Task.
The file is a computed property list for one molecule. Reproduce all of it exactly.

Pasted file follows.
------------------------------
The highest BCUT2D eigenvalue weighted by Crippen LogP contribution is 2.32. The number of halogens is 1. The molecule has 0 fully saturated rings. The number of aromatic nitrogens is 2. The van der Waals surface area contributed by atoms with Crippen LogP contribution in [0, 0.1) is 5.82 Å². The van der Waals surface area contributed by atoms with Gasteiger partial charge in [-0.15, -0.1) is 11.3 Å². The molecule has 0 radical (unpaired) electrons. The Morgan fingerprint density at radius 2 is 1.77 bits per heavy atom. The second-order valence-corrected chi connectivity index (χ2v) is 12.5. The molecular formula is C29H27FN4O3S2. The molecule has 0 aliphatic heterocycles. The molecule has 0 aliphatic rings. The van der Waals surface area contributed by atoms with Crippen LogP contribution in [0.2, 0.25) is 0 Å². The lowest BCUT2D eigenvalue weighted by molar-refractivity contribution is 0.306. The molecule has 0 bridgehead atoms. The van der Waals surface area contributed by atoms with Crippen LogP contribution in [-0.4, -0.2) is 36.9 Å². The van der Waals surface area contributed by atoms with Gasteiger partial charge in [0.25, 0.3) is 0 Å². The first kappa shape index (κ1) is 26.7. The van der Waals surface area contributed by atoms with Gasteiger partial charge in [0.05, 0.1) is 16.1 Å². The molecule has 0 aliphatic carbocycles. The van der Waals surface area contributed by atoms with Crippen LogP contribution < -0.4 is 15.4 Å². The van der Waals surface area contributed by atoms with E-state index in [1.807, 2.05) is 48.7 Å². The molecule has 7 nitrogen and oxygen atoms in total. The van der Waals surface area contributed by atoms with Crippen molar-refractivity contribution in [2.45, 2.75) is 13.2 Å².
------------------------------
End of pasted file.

The highest BCUT2D eigenvalue weighted by Crippen LogP contribution is 2.32. The number of halogens is 1. The molecule has 0 fully saturated rings. The number of aromatic nitrogens is 2. The van der Waals surface area contributed by atoms with Crippen LogP contribution in [0, 0.1) is 5.82 Å². The van der Waals surface area contributed by atoms with Gasteiger partial charge in [-0.15, -0.1) is 11.3 Å². The molecule has 0 radical (unpaired) electrons. The Morgan fingerprint density at radius 2 is 1.77 bits per heavy atom. The second-order valence-corrected chi connectivity index (χ2v) is 12.5. The molecular formula is C29H27FN4O3S2. The molecule has 0 aliphatic heterocycles. The molecule has 0 aliphatic rings. The van der Waals surface area contributed by atoms with Crippen LogP contribution in [0.2, 0.25) is 0 Å². The lowest BCUT2D eigenvalue weighted by molar-refractivity contribution is 0.306. The molecule has 0 bridgehead atoms. The van der Waals surface area contributed by atoms with Crippen LogP contribution in [-0.4, -0.2) is 36.9 Å². The van der Waals surface area contributed by atoms with Gasteiger partial charge in [0.25, 0.3) is 0 Å². The first kappa shape index (κ1) is 26.7. The van der Waals surface area contributed by atoms with Gasteiger partial charge in [0.05, 0.1) is 16.1 Å². The molecule has 0 aliphatic carbocycles. The van der Waals surface area contributed by atoms with Crippen LogP contribution < -0.4 is 15.4 Å². The van der Waals surface area contributed by atoms with E-state index in [1.807, 2.05) is 48.7 Å². The molecule has 7 nitrogen and oxygen atoms in total. The van der Waals surface area contributed by atoms with Crippen molar-refractivity contribution in [2.45, 2.75) is 13.2 Å².